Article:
The Ramapo Land Development Corp.’s mission and objective include lessening the burdens of government by undertaking and promoting urban redevelopment initiatives in Ramapo. The goals include real estate acquisition, development and management, real estate project finance, and other community-based economic development activities permissible under the state Not-For-Profit Corporation Law.

“Through the Ramapo Commons project, the Ramapo Local Development Corporation and the Town of Ramapo have demonstrated a commitment to creating much-needed housing units for middle-income families,” said RLDC Executive Director Aaron Troodler, a deputy town attorney. “This grant from the New York State Affordable Housing Corporation will help us fulfill our commitment to maintain the affordable nature of this project project by keeping costs down, while at the same time constructing a development that people will be proud to call their home.”



Sunday, June 20, 2010

New people come forward saying Rabbi Baruch Lebovits molested them, too 

New sex abuse allegations - at least one stretching back more than a decade - are surfacing against a once-respected Brooklyn rabbi recently convicted of molesting a teen.

A 29-year-old Borough Park man went to cops last week saying that Rabbi Baruch Lebovits fondled him in a ritual bath, known as a mikvah, when he was just a teen.

Several more men have reached out to police to share stories of sexual abuse at the hands of Lebovits, sources said.

"What he is charged with is the tip of the iceberg," said one law enforcement source.

Lebovits was sentenced in April to 10 to 32 years in prison for sex assaults on a 16-year-old boy - a stunning turn in the life of a cantor who led popular religious services in Brooklyn and upstate.

The conviction appears to have drawn out other men who now say Lebovits victimized them for years, cops said.

Even if they are true, the new allegations would have happened too long ago to be prosecuted.

But Lebovits, who is in prison, still has plenty of legal troubles.

On Wednesday, a Brooklyn judge is supposed to decide whether two additional sex-abuse cases against the rabbi can continue: an 18-year-old man told cops that Lebovits attacked him in a car two years ago; and a 22-year-old man said Lebovits abused him starting when he was 12 , and continued until he was 16.

"He is a grand-molester," said the father of the victim whose testimony led to the April conviction. "He is in his 50s and he is still molesting kids."

His name has been linked with other high-profile incidents in the tight-knit Hasidic community.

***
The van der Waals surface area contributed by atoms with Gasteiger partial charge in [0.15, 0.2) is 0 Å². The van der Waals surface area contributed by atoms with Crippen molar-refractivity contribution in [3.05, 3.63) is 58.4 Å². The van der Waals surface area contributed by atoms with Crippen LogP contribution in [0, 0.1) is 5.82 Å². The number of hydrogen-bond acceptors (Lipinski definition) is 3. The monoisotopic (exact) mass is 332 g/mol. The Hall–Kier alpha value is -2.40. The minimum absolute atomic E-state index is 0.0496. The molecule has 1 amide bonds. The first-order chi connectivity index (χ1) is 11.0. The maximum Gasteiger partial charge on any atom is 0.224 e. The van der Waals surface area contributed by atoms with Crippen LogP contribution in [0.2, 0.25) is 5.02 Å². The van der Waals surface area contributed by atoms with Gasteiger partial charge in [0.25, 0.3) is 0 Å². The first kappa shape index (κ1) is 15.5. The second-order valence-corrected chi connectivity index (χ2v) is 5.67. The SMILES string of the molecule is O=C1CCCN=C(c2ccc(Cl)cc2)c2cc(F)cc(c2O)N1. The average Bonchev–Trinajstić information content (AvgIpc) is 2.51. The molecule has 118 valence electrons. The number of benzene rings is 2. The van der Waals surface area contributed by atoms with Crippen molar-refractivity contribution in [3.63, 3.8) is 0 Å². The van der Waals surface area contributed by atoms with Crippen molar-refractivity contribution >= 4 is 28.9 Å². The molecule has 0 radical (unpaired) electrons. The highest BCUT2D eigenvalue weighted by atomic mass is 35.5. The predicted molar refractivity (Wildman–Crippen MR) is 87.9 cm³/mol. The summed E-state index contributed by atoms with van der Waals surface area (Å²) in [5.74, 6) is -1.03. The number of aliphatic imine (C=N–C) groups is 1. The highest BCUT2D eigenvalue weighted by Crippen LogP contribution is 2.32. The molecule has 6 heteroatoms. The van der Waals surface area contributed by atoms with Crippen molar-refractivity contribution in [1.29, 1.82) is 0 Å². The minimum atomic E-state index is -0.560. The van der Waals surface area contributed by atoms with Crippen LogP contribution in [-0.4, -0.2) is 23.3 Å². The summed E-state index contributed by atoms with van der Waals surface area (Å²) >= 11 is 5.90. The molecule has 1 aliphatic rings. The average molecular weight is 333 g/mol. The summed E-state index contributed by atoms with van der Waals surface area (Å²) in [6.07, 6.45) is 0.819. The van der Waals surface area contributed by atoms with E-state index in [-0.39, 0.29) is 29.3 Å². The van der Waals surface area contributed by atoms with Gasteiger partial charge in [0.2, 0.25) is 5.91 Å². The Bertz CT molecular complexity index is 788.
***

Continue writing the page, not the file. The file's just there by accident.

After Borough Park newlywed Motty Borger killed himself in November, a newspaper report - citing an unnamed source - claimed the 24-year-old man had said he was molested by Lebovits.

"Totally not true," said the groom's dad, Shmuel Borger.

"When a Hasidic man gets indicted, he will lose the case. That's how the system is. They want to make an example out of [Lebovits] to the community. That's what they did," Borger said.

In May, 28-year-old Meir Dascalowitz of Williamsburg was charged with molesting a 12-year-old boy in a mikvah. Police said Dascalowitz told cops that he had been abused by Lebovits as a teen.

Still, Lebovits has hordes of supporters. Court hearings are packed with men who support him. Lebovits, a cantor at Borough Park's Munkatch synagogue, sang at upstate Jewish concerts, where he gained a large fan base among religious men.

"Anybody who is going through pain and suffering should be supported," said Mordechai Mandelbaum, 57, founder of the kosher soup kitchen nonprofit Masbia and a familiar fixture in the courtroom during Lebovits' trial in March.

"The allegations didn't seem to hold water. And I don't trust the secular court is the place to find justice," Mandelbaum said.

His stance is common in his community.

"They are rallying behind Lebovits because their feeling is this problem should be dealt in religious court, not secular court," said defense attorney Israel Fried, who represents many Hasidim, including Dascalowitz.

Lebovits' family has put their faith in the secular courts in at least one area - they are hoping he wins an appeal of his conviction.

The family "hopes the truth will come out in the justice system," said Lebovits' 42-year-old son, Chaim.